Knight explains how the process began. "When the owners hired me, they lived in a modernist house in New Jersey and they wanted a contemporary building. They didn't want a copy of a nineteenth century building, but they wanted something that seemed to speak more of New England than New Jersey. I suggested, since it sort of fit the program, to use as a model the kind of connected New England farmhouse from the nineteenth century, but to update it with much more contemporary detailing. We did this mostly by making things very severe on the outside, much more severe than a late nineteenth century farmhouse would have been. I don't think anybody looking at this building would think that it is an old building. It's very crisp." 

"Many architects are tempted by the abstract qualities of New England farmhouses and I think probably anybody that practices in New England has tried to do a contemporary version of the classic white clapboard New England farmhouse because it does abstract nicely. My objection to a lot of those contemporary versions of these old buildings is that they get a little too simple. People get entranced with building a box that has only one window on the south side because it's such a wonderful abstraction, but it doesn't really work very well if you're living in the house and you want to see out. This is a beautiful site and people come to Maine because it's beautiful here, so we put a lot of windows in the house. We used a lot of double hung windows, which are a design element from that style of architecture."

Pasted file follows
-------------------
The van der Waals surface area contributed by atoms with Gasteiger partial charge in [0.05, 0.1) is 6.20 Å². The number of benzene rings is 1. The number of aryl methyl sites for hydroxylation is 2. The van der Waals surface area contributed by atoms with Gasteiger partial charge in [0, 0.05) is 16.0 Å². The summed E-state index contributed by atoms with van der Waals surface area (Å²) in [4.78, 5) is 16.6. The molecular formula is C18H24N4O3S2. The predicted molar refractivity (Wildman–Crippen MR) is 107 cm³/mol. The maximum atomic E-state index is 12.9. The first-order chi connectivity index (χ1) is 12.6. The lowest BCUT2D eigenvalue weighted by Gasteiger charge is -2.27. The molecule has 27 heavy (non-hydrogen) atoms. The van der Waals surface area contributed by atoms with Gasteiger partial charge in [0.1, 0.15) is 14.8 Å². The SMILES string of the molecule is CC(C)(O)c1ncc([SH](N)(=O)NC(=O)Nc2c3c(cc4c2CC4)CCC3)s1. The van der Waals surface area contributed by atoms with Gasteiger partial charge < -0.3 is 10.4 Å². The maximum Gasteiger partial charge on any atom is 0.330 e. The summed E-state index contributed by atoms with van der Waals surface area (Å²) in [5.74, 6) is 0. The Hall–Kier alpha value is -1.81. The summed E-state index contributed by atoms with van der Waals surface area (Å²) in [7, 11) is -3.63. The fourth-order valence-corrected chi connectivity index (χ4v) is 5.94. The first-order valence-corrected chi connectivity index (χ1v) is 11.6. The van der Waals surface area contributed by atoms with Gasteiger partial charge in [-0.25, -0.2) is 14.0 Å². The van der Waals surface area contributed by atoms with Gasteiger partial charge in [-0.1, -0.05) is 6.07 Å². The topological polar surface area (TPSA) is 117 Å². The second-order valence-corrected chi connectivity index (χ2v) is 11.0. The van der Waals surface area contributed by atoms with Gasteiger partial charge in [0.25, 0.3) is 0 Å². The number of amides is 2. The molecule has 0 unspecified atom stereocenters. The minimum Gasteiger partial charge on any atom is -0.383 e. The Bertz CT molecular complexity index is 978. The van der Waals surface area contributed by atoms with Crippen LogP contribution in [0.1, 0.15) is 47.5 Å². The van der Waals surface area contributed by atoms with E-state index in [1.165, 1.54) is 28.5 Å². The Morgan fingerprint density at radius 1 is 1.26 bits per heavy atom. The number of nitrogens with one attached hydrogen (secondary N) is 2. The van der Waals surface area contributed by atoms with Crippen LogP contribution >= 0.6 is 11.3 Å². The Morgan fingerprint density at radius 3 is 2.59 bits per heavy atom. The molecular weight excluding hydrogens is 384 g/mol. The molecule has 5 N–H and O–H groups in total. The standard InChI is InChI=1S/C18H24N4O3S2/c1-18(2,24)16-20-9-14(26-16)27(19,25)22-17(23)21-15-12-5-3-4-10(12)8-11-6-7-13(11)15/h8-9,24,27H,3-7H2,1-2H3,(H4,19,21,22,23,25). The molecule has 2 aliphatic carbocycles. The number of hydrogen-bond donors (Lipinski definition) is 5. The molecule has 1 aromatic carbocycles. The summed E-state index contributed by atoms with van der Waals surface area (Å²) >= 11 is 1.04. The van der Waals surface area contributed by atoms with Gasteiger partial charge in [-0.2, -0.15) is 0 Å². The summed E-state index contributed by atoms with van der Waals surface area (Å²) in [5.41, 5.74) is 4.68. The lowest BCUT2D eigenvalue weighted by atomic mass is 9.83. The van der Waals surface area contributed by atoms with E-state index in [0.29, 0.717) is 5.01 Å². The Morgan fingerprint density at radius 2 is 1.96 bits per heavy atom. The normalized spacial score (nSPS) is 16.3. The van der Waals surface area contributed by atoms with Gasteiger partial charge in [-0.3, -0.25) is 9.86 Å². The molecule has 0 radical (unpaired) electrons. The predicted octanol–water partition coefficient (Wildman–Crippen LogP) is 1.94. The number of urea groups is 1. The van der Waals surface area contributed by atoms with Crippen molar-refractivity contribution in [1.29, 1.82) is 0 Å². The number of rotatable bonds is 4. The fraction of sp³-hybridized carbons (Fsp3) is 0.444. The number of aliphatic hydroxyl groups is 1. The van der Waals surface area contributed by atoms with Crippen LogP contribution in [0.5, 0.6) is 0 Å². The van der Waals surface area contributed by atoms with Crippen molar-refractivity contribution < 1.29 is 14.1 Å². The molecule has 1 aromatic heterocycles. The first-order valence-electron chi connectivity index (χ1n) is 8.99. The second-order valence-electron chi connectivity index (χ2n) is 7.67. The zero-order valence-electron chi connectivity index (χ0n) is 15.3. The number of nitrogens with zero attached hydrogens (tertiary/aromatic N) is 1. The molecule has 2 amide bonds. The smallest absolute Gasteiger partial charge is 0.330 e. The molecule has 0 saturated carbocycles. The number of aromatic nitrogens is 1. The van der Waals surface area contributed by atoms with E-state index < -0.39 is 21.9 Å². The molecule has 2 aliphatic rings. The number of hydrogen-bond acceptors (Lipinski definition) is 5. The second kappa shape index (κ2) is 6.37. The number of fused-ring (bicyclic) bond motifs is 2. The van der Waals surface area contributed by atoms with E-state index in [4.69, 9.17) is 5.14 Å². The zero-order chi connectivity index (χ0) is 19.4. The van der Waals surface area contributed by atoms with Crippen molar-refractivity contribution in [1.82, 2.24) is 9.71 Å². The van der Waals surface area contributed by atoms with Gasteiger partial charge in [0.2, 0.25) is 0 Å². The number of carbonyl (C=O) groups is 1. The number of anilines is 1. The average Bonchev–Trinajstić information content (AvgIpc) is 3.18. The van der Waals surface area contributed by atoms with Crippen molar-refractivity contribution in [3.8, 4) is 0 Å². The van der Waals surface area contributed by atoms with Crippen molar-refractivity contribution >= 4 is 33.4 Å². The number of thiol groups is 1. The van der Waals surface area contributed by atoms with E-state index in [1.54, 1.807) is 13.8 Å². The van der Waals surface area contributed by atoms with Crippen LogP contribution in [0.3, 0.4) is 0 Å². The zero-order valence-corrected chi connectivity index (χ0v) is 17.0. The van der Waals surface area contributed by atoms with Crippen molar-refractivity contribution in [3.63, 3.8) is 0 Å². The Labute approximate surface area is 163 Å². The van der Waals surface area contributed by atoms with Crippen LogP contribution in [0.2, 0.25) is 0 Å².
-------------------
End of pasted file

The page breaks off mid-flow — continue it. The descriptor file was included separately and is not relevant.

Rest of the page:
The connected farmhouse is an architectural design that is seen throughout New England, and is characterized by different buildings that are somehow connected. Knight's version is a contemporary interpretation of that design. He explains, "The house is really in three parts. When looking at the front of the house, the building on the left is the main house which has a master bedroom, a primary guest bedroom and two bathrooms upstairs, and a kitchen, library, living room and dining space downstairs. There is also a mudroom or pantry space. That is the main house."